qemu -- What Is It?
Qemu is an open-source Virtual Machine. If you want to know more about the
general concept of virtual machines, check out Virtual Machine
Qemu is one of the most easily available Virtual Machines in that it is open
source and available for the most popular operating systems. Interface-wise,
qemu is a minimalist product, using command line parameters to create and run
guest operating systems.
The computer on which qemu is installed is called the host. Within the qemu
engine can be installed other operating systems which run on the host. The
operating systems installed in qemu are called guests.
Qemu can exist on Linux, Windows, and MacOSX hosts. On these respective
hosts can be installed guest operating systems of Linux, Windows, and
To increase execution speed, kqemu accelerator packages are available
for some architectures that let code run directly on the host
hardware. Particularly, newer versions of Windows running in Linux can
make use of these accelerators.
The result is that you can choose a host that you like for most
of your work, and still be able to run other guest operating systems
in a window on your host.
How do you get Qemu?
In many versions of Linux, qemu is already included in the
distribution. I use Debian Etch, and the entire qemu package
(version 0.8.2) was ready to be installed by the Debian
The procedure is:
sudo apt-get install qemu qemu-launcher |
This command installs both the qemu Virtual Machine and a GUI utility named
qemu-launcher. Qemu-launcher makes it easier to configure and install new guests
in the qemu Virtual Machine. Basically the qemu-launcher creates the qemu
command line arguments from menu selections presented to the user.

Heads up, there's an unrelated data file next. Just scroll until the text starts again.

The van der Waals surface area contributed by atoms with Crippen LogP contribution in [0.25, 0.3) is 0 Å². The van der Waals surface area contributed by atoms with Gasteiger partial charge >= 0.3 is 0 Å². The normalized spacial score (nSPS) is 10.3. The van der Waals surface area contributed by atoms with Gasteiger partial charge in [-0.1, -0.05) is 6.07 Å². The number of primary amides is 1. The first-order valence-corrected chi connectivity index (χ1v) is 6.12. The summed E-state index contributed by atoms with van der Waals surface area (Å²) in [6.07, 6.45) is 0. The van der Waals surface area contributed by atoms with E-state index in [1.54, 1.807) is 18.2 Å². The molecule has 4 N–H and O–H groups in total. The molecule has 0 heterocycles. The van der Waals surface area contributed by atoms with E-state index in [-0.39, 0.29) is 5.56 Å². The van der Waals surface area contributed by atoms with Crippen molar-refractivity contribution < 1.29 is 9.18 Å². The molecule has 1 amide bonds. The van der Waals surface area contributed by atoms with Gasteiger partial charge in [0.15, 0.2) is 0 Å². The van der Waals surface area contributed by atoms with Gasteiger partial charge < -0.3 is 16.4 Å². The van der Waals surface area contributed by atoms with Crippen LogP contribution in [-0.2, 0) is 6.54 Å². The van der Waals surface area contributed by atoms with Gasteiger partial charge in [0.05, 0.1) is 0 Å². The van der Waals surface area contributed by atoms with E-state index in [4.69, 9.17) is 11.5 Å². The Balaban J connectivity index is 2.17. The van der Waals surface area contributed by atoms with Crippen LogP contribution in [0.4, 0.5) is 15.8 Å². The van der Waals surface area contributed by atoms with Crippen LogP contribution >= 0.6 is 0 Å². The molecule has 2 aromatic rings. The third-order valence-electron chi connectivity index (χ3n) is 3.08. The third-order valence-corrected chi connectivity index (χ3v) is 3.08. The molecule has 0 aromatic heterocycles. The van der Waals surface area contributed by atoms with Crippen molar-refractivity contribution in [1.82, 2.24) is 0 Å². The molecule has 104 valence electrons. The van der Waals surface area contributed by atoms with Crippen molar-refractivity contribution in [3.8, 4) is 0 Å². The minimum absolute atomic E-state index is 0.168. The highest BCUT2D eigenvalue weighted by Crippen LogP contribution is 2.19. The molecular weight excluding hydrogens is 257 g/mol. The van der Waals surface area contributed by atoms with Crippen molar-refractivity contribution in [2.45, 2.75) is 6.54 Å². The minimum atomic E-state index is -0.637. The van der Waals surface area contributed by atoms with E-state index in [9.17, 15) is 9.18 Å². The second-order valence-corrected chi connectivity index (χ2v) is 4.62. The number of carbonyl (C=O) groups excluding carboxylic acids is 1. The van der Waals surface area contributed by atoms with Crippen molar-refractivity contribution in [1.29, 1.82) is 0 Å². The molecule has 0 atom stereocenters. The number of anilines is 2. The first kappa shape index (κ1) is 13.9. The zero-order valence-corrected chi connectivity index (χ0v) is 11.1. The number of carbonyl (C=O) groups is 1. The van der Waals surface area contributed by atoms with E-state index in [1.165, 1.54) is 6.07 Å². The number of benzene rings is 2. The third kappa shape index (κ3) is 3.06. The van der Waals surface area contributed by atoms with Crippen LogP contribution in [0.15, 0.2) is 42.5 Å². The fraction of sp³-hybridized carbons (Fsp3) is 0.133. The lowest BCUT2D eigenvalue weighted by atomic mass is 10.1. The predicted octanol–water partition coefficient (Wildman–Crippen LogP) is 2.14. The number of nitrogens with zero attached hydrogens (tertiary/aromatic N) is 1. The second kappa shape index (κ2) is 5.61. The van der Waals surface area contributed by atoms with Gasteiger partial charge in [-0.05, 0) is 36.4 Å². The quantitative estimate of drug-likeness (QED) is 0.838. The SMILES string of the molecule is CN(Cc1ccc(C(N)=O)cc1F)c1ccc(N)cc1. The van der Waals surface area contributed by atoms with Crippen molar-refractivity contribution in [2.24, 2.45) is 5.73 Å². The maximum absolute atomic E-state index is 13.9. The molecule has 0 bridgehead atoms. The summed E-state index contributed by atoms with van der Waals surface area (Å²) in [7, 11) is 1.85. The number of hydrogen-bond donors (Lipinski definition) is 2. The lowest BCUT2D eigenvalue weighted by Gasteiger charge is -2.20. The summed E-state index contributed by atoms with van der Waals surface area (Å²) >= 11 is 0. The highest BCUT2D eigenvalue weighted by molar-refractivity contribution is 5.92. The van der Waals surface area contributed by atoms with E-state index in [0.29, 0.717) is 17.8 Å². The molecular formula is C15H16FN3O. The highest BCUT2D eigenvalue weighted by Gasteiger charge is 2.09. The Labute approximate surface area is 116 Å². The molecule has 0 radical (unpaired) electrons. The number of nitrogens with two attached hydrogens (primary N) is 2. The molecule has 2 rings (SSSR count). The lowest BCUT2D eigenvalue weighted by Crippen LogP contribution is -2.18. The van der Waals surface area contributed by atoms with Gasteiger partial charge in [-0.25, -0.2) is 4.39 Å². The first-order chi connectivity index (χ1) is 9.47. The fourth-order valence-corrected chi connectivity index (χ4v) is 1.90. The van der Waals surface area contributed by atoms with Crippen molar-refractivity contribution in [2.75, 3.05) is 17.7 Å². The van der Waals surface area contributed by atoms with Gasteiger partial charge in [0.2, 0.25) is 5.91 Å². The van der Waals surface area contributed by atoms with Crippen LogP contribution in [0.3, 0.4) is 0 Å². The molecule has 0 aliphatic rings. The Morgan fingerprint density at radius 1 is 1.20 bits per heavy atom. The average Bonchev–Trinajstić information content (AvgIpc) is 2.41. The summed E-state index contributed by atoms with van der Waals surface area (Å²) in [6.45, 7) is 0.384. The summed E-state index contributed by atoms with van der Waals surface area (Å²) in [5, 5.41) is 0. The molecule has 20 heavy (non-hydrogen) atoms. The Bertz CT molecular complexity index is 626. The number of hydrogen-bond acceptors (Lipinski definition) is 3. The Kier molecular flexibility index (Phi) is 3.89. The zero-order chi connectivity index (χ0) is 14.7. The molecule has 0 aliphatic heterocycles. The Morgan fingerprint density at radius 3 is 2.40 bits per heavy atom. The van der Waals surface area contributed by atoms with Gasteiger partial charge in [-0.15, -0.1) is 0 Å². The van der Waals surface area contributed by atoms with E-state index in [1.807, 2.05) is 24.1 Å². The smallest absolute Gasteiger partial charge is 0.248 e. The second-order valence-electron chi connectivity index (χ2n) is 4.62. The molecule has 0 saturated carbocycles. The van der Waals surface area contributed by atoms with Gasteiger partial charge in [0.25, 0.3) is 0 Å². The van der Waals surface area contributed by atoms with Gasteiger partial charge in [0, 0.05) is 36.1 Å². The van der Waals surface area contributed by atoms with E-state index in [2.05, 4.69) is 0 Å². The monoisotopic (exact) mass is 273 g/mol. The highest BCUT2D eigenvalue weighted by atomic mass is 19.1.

Also included in the Debian distribution is the kqemu accelerator
package. Kqemu, depending upon architecture and the guest system, can
considerably speed up the performance of a guest OS.
To install the kqemu package, you'll first need to be sure that the
header files for you currently running distribution are installed. If
using Debian, do the following:
apt-get install linux-headers-`uname -r`
In Debian, the kqemu package needs to be installed using the
module assistant utility. The procedure is:
sudo apt-get install kqemu-common kqemu-source|
sudo module-assistant prepare kqemu
sudo module-assistant auto-install kqemu
Once installed, you can make use of the kqemu accelerator by either loading the
module automatically at boot by listing the kqemu module in
/etc/modules, or by doing a sudo modprobe kqemu prior to running
Frankly, I suggest you go directly to bellard.org to get the latest version of
qemu. Qemu is a relatively new product, and many additional features and fixes
are being implemented in each revision.
I realize that getting a new version of something for Linux can
lead to a difficult install sometimes. But installing the new qemu is
Just download the latest Linux qemu binary as a tar-zip, copy the file to
the root directory, and as root, untar it. It will then automatically unpack
into the proper /usr directories.
Installing the latest kqemu is also easy, though it does require you
to have your Linux system headers installed. Using the make utility
(check the kqemu README) provides an easy install.
If you decide to get the latest version, be sure to check the
install instructions in case they've changed.
How Do You Install A Guest Into qemu?
To install a guest OS into qemu you can use qemu-launcher if you have it. It makes
installing a new guest a simple point and click affair.
If you don't have qemu-launcher, you can put the guest OS into the cdrom
and do the steps in the following example:
qemu-img qemu_winxp 5000M |
qemu -m 256 -boot d -cdrom /dev/cdrom -hda qemu_winxp \
-net nic,vlan=0 -net user,vlan=0 -localtime -no-qemu
In the example, the first command uses the qemu-img command to create
an image file for the new guest, called qemu_winxp in the example. The command
also needs the file size, given as 5000M in the example, which is 5000
megabytes, or 5 gigabytes.
The second line launches the qemu Virtual Machine on the new file,
instructing it to use no more than 256 megabytes of memory, boot from the cd
(-boot d), and use /dev/cdrom for the cdrom. The remaining arguments
setup the network capability and turn off the accelerator, a safe thing to do
Note: If you are going to install Windows 2000, add the -win2k-hack parameter to